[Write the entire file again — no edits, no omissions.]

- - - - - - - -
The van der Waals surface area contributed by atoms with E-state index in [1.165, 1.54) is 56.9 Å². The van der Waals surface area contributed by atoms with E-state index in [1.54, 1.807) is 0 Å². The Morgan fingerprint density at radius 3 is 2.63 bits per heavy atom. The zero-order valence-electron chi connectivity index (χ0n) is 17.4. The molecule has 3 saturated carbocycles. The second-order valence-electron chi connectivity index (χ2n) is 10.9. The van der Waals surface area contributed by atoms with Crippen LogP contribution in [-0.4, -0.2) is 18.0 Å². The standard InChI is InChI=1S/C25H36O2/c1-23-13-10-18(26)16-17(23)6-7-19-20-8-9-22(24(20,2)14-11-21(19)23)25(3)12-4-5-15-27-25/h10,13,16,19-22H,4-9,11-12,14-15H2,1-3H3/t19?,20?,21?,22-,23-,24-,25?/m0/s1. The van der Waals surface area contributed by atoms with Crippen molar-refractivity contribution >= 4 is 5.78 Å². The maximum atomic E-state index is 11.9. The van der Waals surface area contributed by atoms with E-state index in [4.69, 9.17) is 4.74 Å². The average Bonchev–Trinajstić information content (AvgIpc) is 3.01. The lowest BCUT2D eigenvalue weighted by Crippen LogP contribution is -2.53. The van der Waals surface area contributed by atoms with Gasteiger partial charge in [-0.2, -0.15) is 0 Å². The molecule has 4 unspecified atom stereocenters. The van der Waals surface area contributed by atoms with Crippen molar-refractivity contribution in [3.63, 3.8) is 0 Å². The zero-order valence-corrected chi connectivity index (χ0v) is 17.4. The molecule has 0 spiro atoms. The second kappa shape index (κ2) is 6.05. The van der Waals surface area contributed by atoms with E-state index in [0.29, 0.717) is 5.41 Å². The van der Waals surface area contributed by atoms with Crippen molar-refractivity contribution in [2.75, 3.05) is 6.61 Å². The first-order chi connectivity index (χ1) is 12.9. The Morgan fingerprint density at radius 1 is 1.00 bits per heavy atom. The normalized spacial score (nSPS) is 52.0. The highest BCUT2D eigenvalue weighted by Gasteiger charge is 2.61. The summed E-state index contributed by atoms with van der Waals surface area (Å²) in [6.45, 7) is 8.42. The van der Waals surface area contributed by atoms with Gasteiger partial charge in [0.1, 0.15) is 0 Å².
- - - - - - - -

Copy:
The van der Waals surface area contributed by atoms with E-state index in [1.165, 1.54) is 56.9 Å². The van der Waals surface area contributed by atoms with E-state index in [1.54, 1.807) is 0 Å². The Morgan fingerprint density at radius 3 is 2.63 bits per heavy atom. The zero-order valence-electron chi connectivity index (χ0n) is 17.4. The molecule has 3 saturated carbocycles. The second-order valence-electron chi connectivity index (χ2n) is 10.9. The van der Waals surface area contributed by atoms with Crippen LogP contribution in [-0.4, -0.2) is 18.0 Å². The standard InChI is InChI=1S/C25H36O2/c1-23-13-10-18(26)16-17(23)6-7-19-20-8-9-22(24(20,2)14-11-21(19)23)25(3)12-4-5-15-27-25/h10,13,16,19-22H,4-9,11-12,14-15H2,1-3H3/t19?,20?,21?,22-,23-,24-,25?/m0/s1. The van der Waals surface area contributed by atoms with Crippen molar-refractivity contribution >= 4 is 5.78 Å². The maximum atomic E-state index is 11.9. The van der Waals surface area contributed by atoms with E-state index in [4.69, 9.17) is 4.74 Å². The average Bonchev–Trinajstić information content (AvgIpc) is 3.01. The lowest BCUT2D eigenvalue weighted by Crippen LogP contribution is -2.53. The van der Waals surface area contributed by atoms with Gasteiger partial charge in [-0.2, -0.15) is 0 Å². The molecule has 4 unspecified atom stereocenters. The van der Waals surface area contributed by atoms with Crippen molar-refractivity contribution in [3.63, 3.8) is 0 Å². The zero-order valence-corrected chi connectivity index (χ0v) is 17.4. The molecule has 0 spiro atoms. The second kappa shape index (κ2) is 6.05. The van der Waals surface area contributed by atoms with E-state index in [0.29, 0.717) is 5.41 Å². The van der Waals surface area contributed by atoms with Crippen molar-refractivity contribution in [2.75, 3.05) is 6.61 Å². The first-order chi connectivity index (χ1) is 12.9. The Morgan fingerprint density at radius 1 is 1.00 bits per heavy atom. The normalized spacial score (nSPS) is 52.0. The highest BCUT2D eigenvalue weighted by Gasteiger charge is 2.61. The summed E-state index contributed by atoms with van der Waals surface area (Å²) in [6.45, 7) is 8.42. The van der Waals surface area contributed by atoms with Gasteiger partial charge in [0.1, 0.15) is 0 Å².